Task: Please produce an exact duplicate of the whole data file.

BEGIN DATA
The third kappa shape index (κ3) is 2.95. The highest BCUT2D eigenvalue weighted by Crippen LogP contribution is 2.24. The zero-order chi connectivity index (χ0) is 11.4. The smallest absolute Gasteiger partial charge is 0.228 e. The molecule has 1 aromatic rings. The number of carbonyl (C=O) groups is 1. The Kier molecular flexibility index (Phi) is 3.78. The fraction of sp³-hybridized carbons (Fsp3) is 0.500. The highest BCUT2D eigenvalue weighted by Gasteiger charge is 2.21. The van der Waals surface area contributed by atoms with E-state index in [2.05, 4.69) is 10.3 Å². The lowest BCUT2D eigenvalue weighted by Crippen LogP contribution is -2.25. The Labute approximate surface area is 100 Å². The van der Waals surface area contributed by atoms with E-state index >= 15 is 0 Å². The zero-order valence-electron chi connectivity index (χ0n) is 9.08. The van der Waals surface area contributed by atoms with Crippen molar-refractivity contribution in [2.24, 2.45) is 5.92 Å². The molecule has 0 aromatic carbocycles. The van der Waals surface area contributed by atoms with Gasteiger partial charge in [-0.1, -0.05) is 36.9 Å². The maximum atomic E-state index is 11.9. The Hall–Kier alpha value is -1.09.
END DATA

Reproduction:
The third kappa shape index (κ3) is 2.95. The highest BCUT2D eigenvalue weighted by Crippen LogP contribution is 2.24. The zero-order chi connectivity index (χ0) is 11.4. The smallest absolute Gasteiger partial charge is 0.228 e. The molecule has 1 aromatic rings. The number of carbonyl (C=O) groups is 1. The Kier molecular flexibility index (Phi) is 3.78. The fraction of sp³-hybridized carbons (Fsp3) is 0.500. The highest BCUT2D eigenvalue weighted by Gasteiger charge is 2.21. The van der Waals surface area contributed by atoms with E-state index in [2.05, 4.69) is 10.3 Å². The lowest BCUT2D eigenvalue weighted by Crippen LogP contribution is -2.25. The Labute approximate surface area is 100 Å². The van der Waals surface area contributed by atoms with E-state index >= 15 is 0 Å². The zero-order valence-electron chi connectivity index (χ0n) is 9.08. The van der Waals surface area contributed by atoms with Crippen molar-refractivity contribution in [2.24, 2.45) is 5.92 Å². The molecule has 0 aromatic carbocycles. The van der Waals surface area contributed by atoms with Gasteiger partial charge in [-0.1, -0.05) is 36.9 Å². The maximum atomic E-state index is 11.9. The Hall–Kier alpha value is -1.09.